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I'm attempting to model and print a globe. The semi-circular arm that holds the globe has an outer diameter of 98mm and inner diameter of 92mm, so the arm is fairly thin. The arm has a small hole on either end that fits around a protrusion at each pole of the globe to hold it in place. The hole extends into the arm only a few millimeters, so it doesn't go all the way through.

I printed the arm in ABS and it ended up being a bit too flexible to hold the globe securely. Obviously I could do things like making the arm thicker or extending the globe's protrusions all the way through the arm, but I'd prefer not to if I don't have to (you know, artistic integrity or whatever).

Would printing in PLA result in a more rigid part? I've tried to do some googling on this, but couldn't really find a definitive answer. Most comparisons focus on strength which I assume doesn't necessarily correlate to flexibility.

I'd also welcome any other suggestions for making the part more rigid.

1 Answer 1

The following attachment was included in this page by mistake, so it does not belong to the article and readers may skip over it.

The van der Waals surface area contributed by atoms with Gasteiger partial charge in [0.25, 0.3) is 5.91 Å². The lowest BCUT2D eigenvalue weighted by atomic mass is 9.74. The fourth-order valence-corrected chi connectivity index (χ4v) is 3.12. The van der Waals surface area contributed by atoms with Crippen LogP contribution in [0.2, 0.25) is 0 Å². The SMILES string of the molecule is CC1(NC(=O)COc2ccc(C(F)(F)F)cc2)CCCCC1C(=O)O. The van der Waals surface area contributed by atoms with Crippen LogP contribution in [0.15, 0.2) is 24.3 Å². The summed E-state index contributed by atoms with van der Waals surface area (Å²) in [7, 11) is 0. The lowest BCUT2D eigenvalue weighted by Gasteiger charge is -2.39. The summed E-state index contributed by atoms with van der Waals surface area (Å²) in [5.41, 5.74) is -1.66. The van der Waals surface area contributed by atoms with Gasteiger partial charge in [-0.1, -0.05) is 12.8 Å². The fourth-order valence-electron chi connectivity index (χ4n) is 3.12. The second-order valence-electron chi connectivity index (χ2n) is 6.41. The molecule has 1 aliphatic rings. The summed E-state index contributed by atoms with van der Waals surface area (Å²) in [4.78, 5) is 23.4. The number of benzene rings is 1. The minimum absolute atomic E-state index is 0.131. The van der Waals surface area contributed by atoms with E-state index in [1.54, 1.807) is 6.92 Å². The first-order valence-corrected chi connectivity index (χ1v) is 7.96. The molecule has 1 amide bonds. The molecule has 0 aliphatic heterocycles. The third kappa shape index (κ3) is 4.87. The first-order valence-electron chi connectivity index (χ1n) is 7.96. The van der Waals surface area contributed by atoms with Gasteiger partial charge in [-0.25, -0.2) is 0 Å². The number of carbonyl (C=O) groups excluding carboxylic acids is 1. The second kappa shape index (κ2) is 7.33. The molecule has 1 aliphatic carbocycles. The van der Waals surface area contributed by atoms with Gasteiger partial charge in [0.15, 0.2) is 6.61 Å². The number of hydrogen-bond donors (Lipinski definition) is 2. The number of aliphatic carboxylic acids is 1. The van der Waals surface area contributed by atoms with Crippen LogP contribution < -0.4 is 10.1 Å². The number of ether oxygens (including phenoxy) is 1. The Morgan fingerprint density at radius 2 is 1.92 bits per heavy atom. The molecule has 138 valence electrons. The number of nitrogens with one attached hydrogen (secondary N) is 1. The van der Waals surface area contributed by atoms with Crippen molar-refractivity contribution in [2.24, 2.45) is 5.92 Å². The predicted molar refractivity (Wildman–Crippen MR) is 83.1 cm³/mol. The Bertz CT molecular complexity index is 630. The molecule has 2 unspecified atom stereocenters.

The flexibility of 3d plastics has a lot to do with the additives manufacturers use. The same base material with additive X may have very different properties than the one with additive Y.

That said, generally speaking PLA is known to be more rigid (and brittle) than ABS, but less strong. So: you have a fair chance at giving it a go with PLA, albeit you my end up with a more delicate object in the end.

There is a well known youtube channel, whose author has performed a lot of quasi-scientific testing on common brands of filament (PLA and not) where you can get an idea of the relative rigidity of the filaments. You can find the table with the results here (look for the "bend test" columns).

However the very firs thing that came to mind when reading your post, is that you could simply swap pins and holes by putting the holding pins on the arm, and the holes on the globe instead. This would allow you to preserve your design and to have longer pins.

Things you could try when it comes to printing (unless you are already doing them):

  • Print the arm flat so that the layers stretch from pole to pole uninterrupted.
  • Print with near solid infill (solid infill can be problematic if your extrusion calibration is not perfect), like 95% and cubic infill (for more uniform properties along the full length of the axis.

Finally, you could try to anneal the arm in your kitchen oven. This process works by warming the part until it becomes pliable and then letting it cool very slowly. The end result is that the molecules arrange themselves in a more "crystal-like" way and the part becomes stronger and more rigid. Beware that annealing changes your part dimensions so you should definitively do some experiments with a test cube and find out the direction and percentage of the shrinking before going "all out" on the arm.